Women are told that being a mother is the most rewarding experience of the life. Women will also be told that they could have it all — parenthood, families, career, relationships, and community participation.
We become so busy caring for kids, spouses, parents, in-laws, pursuing careers, and handling the daily maintenance of conducting a house (cleaning, cooking, shopping), that everybody else gets our best. We get shortchanged. We often feel frustrated, unappreciated, haggard, cranky, disheveled and even unattractive. Many mothers put basic needs on hold — doctor’s appointments, haircuts, coffee with a close friend.
Having it leaves us with no strength and no time to look after ourselves. I remember a specific Mother’s Day, sitting in one of my favourite cafes overlooking a park in blossom, surrounded by my two brothers and my then-husband. I was totally exhausted — caring for two small children, working, taking care of the home, trying to keep it all together.
Studies have shown, as recorded by WebMD, that girls now are less happy than they’ve been over the past 40 years. Why? Theories abound, but Id suspect that a lack of “me-time” is a significant reason. Randy Kamen Gredinger, EdD, a Wayland, Mass., psychologist and life coach specializing in women’s issues, as mentioned by WebMD. As Mia Redrick, author of Time for Mom-Me: 5 Essential Strategies for a Mother’s Self Care clarifies, many mothers have “a clear comprehension of exactly what the members of the families will need to feel complete, loved and improved.”
And yet, the very same moms don’t have any clue what they should care for themselves. There’s more at play here, however, than simple “not understanding.” There’s an insidious undercurrent of guilt many mothers feel a for caring for herself. Perhaps she internalizes the implied message that when a mother is taking care of herself, she’s taking time away from caring for somebody else. It’s our responsibility, after all, to minimize our demands so as to look after others.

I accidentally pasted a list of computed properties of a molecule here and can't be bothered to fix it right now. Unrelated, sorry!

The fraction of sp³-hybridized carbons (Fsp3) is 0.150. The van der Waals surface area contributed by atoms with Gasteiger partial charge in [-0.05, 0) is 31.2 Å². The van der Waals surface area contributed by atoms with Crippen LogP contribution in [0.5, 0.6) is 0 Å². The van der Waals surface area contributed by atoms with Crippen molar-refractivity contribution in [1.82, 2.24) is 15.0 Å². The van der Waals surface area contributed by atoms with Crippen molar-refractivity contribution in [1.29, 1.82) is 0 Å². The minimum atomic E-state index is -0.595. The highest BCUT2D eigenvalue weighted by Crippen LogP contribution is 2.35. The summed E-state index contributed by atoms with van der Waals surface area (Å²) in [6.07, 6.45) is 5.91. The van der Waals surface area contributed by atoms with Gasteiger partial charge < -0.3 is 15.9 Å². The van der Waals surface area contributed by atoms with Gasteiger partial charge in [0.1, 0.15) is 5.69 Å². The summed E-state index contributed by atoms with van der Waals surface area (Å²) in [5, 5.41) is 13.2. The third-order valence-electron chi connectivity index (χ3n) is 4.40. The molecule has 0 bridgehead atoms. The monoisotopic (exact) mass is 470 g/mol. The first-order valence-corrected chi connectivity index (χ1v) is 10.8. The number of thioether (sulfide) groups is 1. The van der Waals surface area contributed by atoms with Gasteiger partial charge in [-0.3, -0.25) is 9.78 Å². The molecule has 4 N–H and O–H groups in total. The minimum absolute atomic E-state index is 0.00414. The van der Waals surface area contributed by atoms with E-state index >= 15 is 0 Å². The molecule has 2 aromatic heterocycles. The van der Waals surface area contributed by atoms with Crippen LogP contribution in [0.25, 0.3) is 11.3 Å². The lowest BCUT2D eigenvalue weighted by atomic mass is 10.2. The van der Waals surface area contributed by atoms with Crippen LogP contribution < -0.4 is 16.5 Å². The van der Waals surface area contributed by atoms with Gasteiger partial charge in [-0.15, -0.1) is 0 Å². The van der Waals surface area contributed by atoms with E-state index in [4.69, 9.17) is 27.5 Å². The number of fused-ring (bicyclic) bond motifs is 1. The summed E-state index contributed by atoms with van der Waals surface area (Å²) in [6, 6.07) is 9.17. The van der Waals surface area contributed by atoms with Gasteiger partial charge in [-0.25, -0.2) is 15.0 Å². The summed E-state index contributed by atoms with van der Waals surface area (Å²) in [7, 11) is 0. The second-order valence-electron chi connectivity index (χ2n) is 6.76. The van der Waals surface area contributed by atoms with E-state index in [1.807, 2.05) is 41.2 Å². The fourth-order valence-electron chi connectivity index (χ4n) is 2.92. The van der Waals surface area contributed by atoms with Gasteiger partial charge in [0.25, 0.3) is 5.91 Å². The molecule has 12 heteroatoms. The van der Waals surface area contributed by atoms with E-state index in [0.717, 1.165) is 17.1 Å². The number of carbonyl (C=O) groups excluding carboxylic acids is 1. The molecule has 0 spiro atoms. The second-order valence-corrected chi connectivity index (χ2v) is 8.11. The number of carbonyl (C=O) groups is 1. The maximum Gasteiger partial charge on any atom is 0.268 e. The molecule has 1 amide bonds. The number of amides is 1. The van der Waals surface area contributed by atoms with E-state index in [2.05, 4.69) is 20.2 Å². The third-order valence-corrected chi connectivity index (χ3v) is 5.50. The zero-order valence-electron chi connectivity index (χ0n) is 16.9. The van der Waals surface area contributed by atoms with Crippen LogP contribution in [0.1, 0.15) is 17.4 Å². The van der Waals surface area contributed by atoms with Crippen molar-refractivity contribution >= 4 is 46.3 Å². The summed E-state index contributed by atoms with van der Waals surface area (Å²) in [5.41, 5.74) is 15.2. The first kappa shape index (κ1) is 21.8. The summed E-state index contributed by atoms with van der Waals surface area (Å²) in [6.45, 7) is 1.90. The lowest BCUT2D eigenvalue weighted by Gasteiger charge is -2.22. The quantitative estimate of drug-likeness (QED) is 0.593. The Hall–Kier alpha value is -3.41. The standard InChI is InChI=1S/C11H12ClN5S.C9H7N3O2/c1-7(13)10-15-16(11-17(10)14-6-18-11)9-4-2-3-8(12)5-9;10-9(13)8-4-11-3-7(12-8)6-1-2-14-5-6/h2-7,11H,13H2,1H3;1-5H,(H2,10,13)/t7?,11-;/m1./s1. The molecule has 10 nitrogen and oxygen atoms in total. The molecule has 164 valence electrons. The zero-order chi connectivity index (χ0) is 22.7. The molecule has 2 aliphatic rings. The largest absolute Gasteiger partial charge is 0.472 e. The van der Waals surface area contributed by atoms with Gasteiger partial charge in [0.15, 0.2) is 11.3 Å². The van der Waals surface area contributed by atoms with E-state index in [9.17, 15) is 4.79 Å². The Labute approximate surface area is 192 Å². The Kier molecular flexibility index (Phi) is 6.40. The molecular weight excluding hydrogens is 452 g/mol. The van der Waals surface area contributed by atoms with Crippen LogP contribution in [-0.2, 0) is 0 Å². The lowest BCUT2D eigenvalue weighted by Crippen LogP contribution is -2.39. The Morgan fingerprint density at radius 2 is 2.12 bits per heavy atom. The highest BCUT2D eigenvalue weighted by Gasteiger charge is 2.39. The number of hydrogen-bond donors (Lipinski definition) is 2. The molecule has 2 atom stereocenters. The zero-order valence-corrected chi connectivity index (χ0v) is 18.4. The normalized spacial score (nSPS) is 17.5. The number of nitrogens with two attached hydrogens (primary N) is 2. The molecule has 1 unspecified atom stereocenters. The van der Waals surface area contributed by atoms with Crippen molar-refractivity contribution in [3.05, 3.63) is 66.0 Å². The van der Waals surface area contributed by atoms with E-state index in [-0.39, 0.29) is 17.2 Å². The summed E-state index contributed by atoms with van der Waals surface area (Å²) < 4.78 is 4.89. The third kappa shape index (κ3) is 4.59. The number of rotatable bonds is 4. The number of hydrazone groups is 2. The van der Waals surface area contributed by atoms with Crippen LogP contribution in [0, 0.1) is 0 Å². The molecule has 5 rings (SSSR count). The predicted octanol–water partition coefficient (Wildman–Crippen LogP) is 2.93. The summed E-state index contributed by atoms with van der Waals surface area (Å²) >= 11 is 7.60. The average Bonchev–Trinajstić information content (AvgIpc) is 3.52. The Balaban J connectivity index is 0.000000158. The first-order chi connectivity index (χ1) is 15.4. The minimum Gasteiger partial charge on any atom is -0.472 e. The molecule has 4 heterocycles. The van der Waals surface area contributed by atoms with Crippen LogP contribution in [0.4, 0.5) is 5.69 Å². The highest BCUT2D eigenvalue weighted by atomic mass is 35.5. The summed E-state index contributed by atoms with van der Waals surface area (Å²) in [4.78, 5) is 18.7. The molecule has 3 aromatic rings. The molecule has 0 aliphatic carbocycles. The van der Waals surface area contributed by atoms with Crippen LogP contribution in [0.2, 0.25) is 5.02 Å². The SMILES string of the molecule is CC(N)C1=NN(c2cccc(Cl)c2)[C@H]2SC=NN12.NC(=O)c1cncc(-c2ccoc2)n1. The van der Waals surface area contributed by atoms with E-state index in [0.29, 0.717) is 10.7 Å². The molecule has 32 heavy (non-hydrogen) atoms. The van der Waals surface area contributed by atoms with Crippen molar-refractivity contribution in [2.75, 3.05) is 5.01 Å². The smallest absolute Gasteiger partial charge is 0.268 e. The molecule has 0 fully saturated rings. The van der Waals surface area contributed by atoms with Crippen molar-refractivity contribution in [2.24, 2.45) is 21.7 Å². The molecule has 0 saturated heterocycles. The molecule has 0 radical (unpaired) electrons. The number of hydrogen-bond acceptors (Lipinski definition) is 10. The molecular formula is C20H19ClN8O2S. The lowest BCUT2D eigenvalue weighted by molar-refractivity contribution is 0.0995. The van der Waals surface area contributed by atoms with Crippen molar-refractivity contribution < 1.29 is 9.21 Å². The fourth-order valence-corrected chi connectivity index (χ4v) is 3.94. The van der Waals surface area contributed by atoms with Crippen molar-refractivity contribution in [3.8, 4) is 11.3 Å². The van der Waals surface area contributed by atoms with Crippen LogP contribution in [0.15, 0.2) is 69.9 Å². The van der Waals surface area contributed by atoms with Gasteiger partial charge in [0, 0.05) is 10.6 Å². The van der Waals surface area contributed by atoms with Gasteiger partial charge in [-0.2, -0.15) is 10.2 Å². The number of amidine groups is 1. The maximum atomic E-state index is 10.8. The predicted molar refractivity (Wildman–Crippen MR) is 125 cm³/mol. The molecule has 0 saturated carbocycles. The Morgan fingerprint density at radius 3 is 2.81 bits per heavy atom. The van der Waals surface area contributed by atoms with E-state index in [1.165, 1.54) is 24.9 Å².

Let’s understand it
Here’s the perfect analogy: Think of yourself as a bank. Ashley Eder, as mentioned in the Guide, the Way to Stop Feeling Guilty About Practicing Self-Care. Whether you’re a brand-new mother, wrangling toddlers, or waiting up at night for teens, every mother demands self-care for peak performance. To put it differently, practicing self-care helps us help others more effectively. There are lots of reasons for mothers to regularly practice.
Do you wish to show your kids how to place their needs last as a parent? Or, so you wish to show your kids that rest, attending to your needs, and “time out” are essential? Ultimately, self-care is vital and non-negotiable. From getting sufficient sleep, to taking care of our basic needs, to setting personal limits and boundaries, to being honest with our partners, it is making our health and wellbeing a non-negotiable priority.
After all, when you see the airline presentation at the start of your flight, the attendant says, “place the oxygen mask on you , then your little one.” You can’t help another to your whole capacity until you help yourself.